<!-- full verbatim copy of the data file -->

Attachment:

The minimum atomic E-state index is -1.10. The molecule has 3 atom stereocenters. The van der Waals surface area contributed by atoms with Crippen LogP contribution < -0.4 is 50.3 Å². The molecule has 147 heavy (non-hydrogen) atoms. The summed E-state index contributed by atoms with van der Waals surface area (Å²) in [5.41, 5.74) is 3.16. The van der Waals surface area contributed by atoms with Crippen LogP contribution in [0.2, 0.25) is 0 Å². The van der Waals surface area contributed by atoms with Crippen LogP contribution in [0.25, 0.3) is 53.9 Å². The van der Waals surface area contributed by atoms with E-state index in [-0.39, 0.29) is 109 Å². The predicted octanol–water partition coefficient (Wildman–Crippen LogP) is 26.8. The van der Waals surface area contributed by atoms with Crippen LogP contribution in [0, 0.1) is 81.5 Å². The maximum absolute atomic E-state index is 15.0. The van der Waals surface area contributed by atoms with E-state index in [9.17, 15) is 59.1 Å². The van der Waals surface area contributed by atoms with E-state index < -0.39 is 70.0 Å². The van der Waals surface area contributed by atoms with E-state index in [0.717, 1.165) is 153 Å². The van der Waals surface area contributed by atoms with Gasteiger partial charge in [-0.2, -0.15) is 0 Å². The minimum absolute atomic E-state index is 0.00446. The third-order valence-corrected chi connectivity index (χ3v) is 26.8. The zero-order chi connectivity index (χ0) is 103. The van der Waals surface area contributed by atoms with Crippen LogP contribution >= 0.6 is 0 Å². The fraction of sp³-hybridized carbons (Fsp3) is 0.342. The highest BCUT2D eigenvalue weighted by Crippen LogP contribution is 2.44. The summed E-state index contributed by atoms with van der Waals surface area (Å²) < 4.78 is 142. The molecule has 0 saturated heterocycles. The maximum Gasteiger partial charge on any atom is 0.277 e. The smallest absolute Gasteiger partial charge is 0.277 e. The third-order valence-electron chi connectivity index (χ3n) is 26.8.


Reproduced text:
The minimum atomic E-state index is -1.10. The molecule has 3 atom stereocenters. The van der Waals surface area contributed by atoms with Crippen LogP contribution < -0.4 is 50.3 Å². The molecule has 147 heavy (non-hydrogen) atoms. The summed E-state index contributed by atoms with van der Waals surface area (Å²) in [5.41, 5.74) is 3.16. The van der Waals surface area contributed by atoms with Crippen LogP contribution in [0.2, 0.25) is 0 Å². The van der Waals surface area contributed by atoms with Crippen LogP contribution in [0.25, 0.3) is 53.9 Å². The van der Waals surface area contributed by atoms with E-state index in [-0.39, 0.29) is 109 Å². The predicted octanol–water partition coefficient (Wildman–Crippen LogP) is 26.8. The van der Waals surface area contributed by atoms with Crippen LogP contribution in [0, 0.1) is 81.5 Å². The maximum absolute atomic E-state index is 15.0. The van der Waals surface area contributed by atoms with E-state index in [9.17, 15) is 59.1 Å². The van der Waals surface area contributed by atoms with E-state index < -0.39 is 70.0 Å². The van der Waals surface area contributed by atoms with E-state index in [0.717, 1.165) is 153 Å². The van der Waals surface area contributed by atoms with Gasteiger partial charge in [-0.2, -0.15) is 0 Å². The minimum absolute atomic E-state index is 0.00446. The third-order valence-corrected chi connectivity index (χ3v) is 26.8. The zero-order chi connectivity index (χ0) is 103. The van der Waals surface area contributed by atoms with Crippen LogP contribution >= 0.6 is 0 Å². The fraction of sp³-hybridized carbons (Fsp3) is 0.342. The highest BCUT2D eigenvalue weighted by Crippen LogP contribution is 2.44. The summed E-state index contributed by atoms with van der Waals surface area (Å²) < 4.78 is 142. The molecule has 0 saturated heterocycles. The maximum Gasteiger partial charge on any atom is 0.277 e. The smallest absolute Gasteiger partial charge is 0.277 e. The third-order valence-electron chi connectivity index (χ3n) is 26.8.